Heterogeneity in the clastogenic response to x-rays in lymphocytes from Ataxia-telangiectasia heterozygotes and controls.
Wiencke-JK; Wara-DW; Little-B; Kelsey-KT
Cancer Causes Control 1992 May; 3(3):237-245
A coded analysis of X-ray-induced chromatid aberrations in lymphocyte cultures from 45 control individuals and 19 ataxia-telangiectasia (A-T) heterozygotes was performed. The distribution of chromatid breaks induced in the late G2 portion of the cell cycle by 60 cGy of X-rays appeared bimodal in the study population. In six controls (13 percent) and in 12 of 19 (63 percent) A-T heterozygotes, the yields of X-ray-induced breaks observed were within the higher mode of the distribution. However, lymphocytes from A-T heterozygotes sensitive to the induction of chromatid breaks by 60 cGy did not contain increased numbers of aberrations following exposure to 20 cGy. The radio-resistant inhibition of DNA synthesis that occurs in A-T homozygotes was not observed in heterozygotes. Co-cultivation experiments showed an increased G2 delay in lymphocytes from an A-T heterozygote whose lymphocytes contained increased X-ray-induced chromatid breaks. The results show a significant association of A-T heterozygosity with G2 chromosomal sensitivity (P less than 0.001; Wilcoxon rank sum test). The measurement of X-ray-induced breaks, however, failed to identify 37 percent of A-T heterozygotes tested. The predicted prevalence of increased sensitivity to X-rays in controls is approximately three- to 30-fold greater than the estimated frequency of A-T heterozygotes in the general population. Therefore, although the increased sensitivity to X-ray-induced chromatid breaks appears to be associated with the A-T-gene, it is not a reliable indicator of A-T heterozygosity. Genetic or environmental factors other than the A-T gene also must be involved in the increased clastogenic response.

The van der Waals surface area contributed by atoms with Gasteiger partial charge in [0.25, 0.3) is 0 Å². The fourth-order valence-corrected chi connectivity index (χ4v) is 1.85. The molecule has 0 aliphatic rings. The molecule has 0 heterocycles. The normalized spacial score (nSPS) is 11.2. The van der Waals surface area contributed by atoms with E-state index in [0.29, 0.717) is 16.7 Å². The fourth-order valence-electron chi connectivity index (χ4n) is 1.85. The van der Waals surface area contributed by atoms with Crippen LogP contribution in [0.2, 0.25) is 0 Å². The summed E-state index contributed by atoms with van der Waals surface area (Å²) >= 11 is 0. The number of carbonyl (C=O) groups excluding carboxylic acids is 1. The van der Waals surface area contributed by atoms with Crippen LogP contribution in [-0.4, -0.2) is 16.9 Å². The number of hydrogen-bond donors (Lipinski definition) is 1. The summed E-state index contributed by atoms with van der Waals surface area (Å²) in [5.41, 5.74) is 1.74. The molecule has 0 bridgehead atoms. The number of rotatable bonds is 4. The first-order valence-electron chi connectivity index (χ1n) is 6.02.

Mutagenesis; Humans; Environmental-factors; Genetics; DNA-damage
Department of Epidemiology and Biostatistics, School of Medicine, University of California, San Francisco 94143
Cancer Causes and Control
Harvard University, School of Public Health, Occupational Health Program, Boston, Massachusetts